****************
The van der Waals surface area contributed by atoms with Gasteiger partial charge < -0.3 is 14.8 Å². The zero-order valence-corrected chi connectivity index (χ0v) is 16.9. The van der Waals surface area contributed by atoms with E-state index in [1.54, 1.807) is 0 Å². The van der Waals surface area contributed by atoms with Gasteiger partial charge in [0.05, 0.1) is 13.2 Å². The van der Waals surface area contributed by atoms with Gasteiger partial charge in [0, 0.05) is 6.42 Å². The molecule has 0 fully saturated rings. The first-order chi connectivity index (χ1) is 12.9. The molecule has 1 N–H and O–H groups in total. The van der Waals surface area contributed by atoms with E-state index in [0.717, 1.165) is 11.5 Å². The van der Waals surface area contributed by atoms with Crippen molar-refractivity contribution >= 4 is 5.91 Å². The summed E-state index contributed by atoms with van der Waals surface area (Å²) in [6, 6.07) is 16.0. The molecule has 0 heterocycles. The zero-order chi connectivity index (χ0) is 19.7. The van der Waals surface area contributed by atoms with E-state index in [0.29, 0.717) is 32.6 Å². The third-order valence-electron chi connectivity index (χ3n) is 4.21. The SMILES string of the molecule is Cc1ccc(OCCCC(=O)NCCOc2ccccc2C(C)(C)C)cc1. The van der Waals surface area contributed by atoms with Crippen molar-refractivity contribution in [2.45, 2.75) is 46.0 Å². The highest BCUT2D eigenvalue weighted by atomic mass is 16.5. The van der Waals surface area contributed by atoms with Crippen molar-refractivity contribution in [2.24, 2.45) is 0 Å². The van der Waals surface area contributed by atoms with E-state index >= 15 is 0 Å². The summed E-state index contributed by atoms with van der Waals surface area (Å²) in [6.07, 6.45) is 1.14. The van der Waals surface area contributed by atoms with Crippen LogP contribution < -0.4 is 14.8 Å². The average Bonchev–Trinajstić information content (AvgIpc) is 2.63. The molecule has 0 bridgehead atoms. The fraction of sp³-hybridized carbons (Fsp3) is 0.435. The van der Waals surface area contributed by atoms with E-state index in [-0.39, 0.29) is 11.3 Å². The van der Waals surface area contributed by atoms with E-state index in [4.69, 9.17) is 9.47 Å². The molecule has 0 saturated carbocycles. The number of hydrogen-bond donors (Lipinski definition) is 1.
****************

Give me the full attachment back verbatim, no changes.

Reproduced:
The van der Waals surface area contributed by atoms with Gasteiger partial charge < -0.3 is 14.8 Å². The zero-order valence-corrected chi connectivity index (χ0v) is 16.9. The van der Waals surface area contributed by atoms with E-state index in [1.54, 1.807) is 0 Å². The van der Waals surface area contributed by atoms with Gasteiger partial charge in [0.05, 0.1) is 13.2 Å². The van der Waals surface area contributed by atoms with Gasteiger partial charge in [0, 0.05) is 6.42 Å². The molecule has 0 fully saturated rings. The first-order chi connectivity index (χ1) is 12.9. The molecule has 1 N–H and O–H groups in total. The van der Waals surface area contributed by atoms with E-state index in [0.717, 1.165) is 11.5 Å². The van der Waals surface area contributed by atoms with Crippen molar-refractivity contribution >= 4 is 5.91 Å². The summed E-state index contributed by atoms with van der Waals surface area (Å²) in [6, 6.07) is 16.0. The molecule has 0 heterocycles. The zero-order chi connectivity index (χ0) is 19.7. The van der Waals surface area contributed by atoms with E-state index in [0.29, 0.717) is 32.6 Å². The third-order valence-electron chi connectivity index (χ3n) is 4.21. The SMILES string of the molecule is Cc1ccc(OCCCC(=O)NCCOc2ccccc2C(C)(C)C)cc1. The van der Waals surface area contributed by atoms with Crippen molar-refractivity contribution in [2.45, 2.75) is 46.0 Å². The highest BCUT2D eigenvalue weighted by atomic mass is 16.5. The van der Waals surface area contributed by atoms with Crippen molar-refractivity contribution in [2.24, 2.45) is 0 Å². The van der Waals surface area contributed by atoms with E-state index >= 15 is 0 Å². The summed E-state index contributed by atoms with van der Waals surface area (Å²) in [6.07, 6.45) is 1.14. The van der Waals surface area contributed by atoms with Crippen LogP contribution < -0.4 is 14.8 Å². The average Bonchev–Trinajstić information content (AvgIpc) is 2.63. The molecule has 0 bridgehead atoms. The fraction of sp³-hybridized carbons (Fsp3) is 0.435. The van der Waals surface area contributed by atoms with E-state index in [-0.39, 0.29) is 11.3 Å². The van der Waals surface area contributed by atoms with E-state index in [4.69, 9.17) is 9.47 Å². The molecule has 0 saturated carbocycles. The number of hydrogen-bond donors (Lipinski definition) is 1.